[k8713] Better that our good acts be self-serving and self-aggrandizing than that they don’t occur at all; better that the myths we construct and propagate about ourselves are that we are gentle and giving, rather than that we prefer to be feared than loved, and that we aim to live well as the best revenge.
[k8716] I’m not advocating that people become Buddhists in order to make the world a better place. (Nor am I advocating that people don’t become Buddhists; what is the sound of one atheist waffling?)
[k8722] Which brings us to a final point. Yes, you don’t act because someone else’s pain is so painful–that’s a scenario that begs you to flee instead. But the detachment that should be aimed for doesn’t represent choosing a “cognitive” approach to doing good over an “affective” one. The detachment isn’t slowly, laboriously thinking your way to acting compassionately as an ideal utilitarian solution–the danger here is the ease with which you can instead think your way to conveniently concluding this isn’t your problem to worry about. The key is neither a good (limbic) heart nor a frontal cortex that can reason you to the point of action. Instead it’s the case of things that have long since become implicit and automatic–being potty trained; riding a bike; telling the truth; helping someone in need.
[k8723] Yes, you don’t act because someone else’s pain is so painful–that’s a scenario that begs you to flee instead. But the detachment that should be aimed for doesn’t represent choosing a “cognitive” approach to doing good over an “affective” one. The detachment isn’t slowly, laboriously thinking your way to acting compassionately as an ideal utilitarian solution–the danger here is the ease with which you can instead think your way to conveniently concluding this isn’t your problem to worry about. The key is neither a good (limbic) heart nor a frontal cortex that can reason you to the point of action. Instead it’s the case of things that have long since become implicit and automatic–being potty trained; riding a bike; telling the truth; helping someone in need. Fifteen Metaphors We Kill By EXAMPLE 1 Stretching back at least to that faux pas about the golden calf at Mt.
[k8983] The key to evolution as an improviser rather than inventor is chapter 10’s concept of exaptation–some trait evolves for some purpose and is co-opted when it turns out to be useful for something else. And soon feathers are aiding flight, in addition to regulating body temperature, and the insula helps get us into heaven, in addition to purging our guts of toxins. The latter is a case of what has been called “neural reuse.”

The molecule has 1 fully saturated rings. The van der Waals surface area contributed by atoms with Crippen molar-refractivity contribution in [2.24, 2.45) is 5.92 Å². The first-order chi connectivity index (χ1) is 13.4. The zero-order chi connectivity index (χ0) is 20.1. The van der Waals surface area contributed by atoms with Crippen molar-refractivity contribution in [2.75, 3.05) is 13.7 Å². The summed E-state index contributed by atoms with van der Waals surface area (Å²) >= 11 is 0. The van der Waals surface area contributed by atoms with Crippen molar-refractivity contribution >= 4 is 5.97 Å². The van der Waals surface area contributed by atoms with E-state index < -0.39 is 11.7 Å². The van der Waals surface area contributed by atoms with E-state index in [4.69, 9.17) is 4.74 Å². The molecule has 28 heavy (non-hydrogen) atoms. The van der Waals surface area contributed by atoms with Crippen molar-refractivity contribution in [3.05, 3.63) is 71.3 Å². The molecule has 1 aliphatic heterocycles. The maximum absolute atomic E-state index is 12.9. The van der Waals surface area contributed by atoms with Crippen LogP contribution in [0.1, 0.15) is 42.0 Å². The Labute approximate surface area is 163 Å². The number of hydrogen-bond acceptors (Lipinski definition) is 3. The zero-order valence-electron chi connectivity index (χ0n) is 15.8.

[k9101] Something similar happened in South Africa, much of it promulgated by Nelson Mandela, a genius at appreciating sacred values. Mandela, while at Robben Island, had taught himself the Afrikaans language and studied Afrikaans culture–not just to literally understand what his captors were saying among themselves at the prison but to understand the people and their mind-set.
[k9109] Instead the smiling, cordial Mandela led him to the warm, homey living room, sat beside him on a comfy couch designed to soften the hardest of asses, and spoke to the man in Afrikaans, including small talk about sports, leaping up now and then to get the two of them tea and snacks. While the general did not quite wind up as Mandela’s soul mate, and it is impossible to assess the importance of any single thing that Mandela said or did, Viljoen was stunned by Mandela’s use of Afrikaans and warm, chatty familiarity with Afrikaans culture. An act of true respect for sacred values. “Mandela wins over all who meet him,” he later said. And over the course of the conversation, Mandela persuaded Viljoen to call off the armed insurrection and to instead run in the upcoming election as an opposition leader. When Mandela retired from his presidency in 1999, Viljoen gave a short, halting speech in Parliament praising Mandela . . . in the latter’s native language, Xhosa.
[k9568] Archaeologists do something impressive, reflecting disciplinary humility. When archaeologists excavate a site, they recognize that future archaeologists will be horrified at their primitive techniques, at the destructiveness of their excavating. Thus they often leave most of a site untouched to await their more skillful disciplinary descendants. For example, astonishingly, more than forty years after excavations began, less than 1 percent of the famed Qin dynasty terra-cotta army in China has been uncovered.
[k9605] But there is simply no place for the idea that punishment is a virtue. Our dopaminergic pathways will have to find their stimulation elsewhere. I sure don’t know how best to achieve that mind-set. But crucially, I sure do know we can do it–because we have before: Once people with epilepsy were virtuously punished for their intimacy with Lucifer. Now we mandate that if their seizures aren’t under control, they can’t drive. And the key point is that no one views such a driving ban as virtuous, pleasurable punishment, believing that a person with treatment-resistant seizures “deserves” to be banned from driving. Crowds of goitrous yahoos don’t excitedly mass to watch the epileptic’s driver’s license be publicly burned. We’ve successfully banished the notion of punishment in that realm. It may take centuries, but we can do the same in all our current arenas of punishment.
[k9633] Many who are viscerally opposed to this view charge that it is dehumanizing to frame damaged humans as broken machines. But as a final, crucial point, doing that is a hell of a lot more humane than demonizing and sermonizing them as sinners.
[k10561] The certainty with which we act now might seem ghastly not only to future generations but to our future selves as well.
[k10579] Finally, you don’t have to choose between being scientific and being compassionate.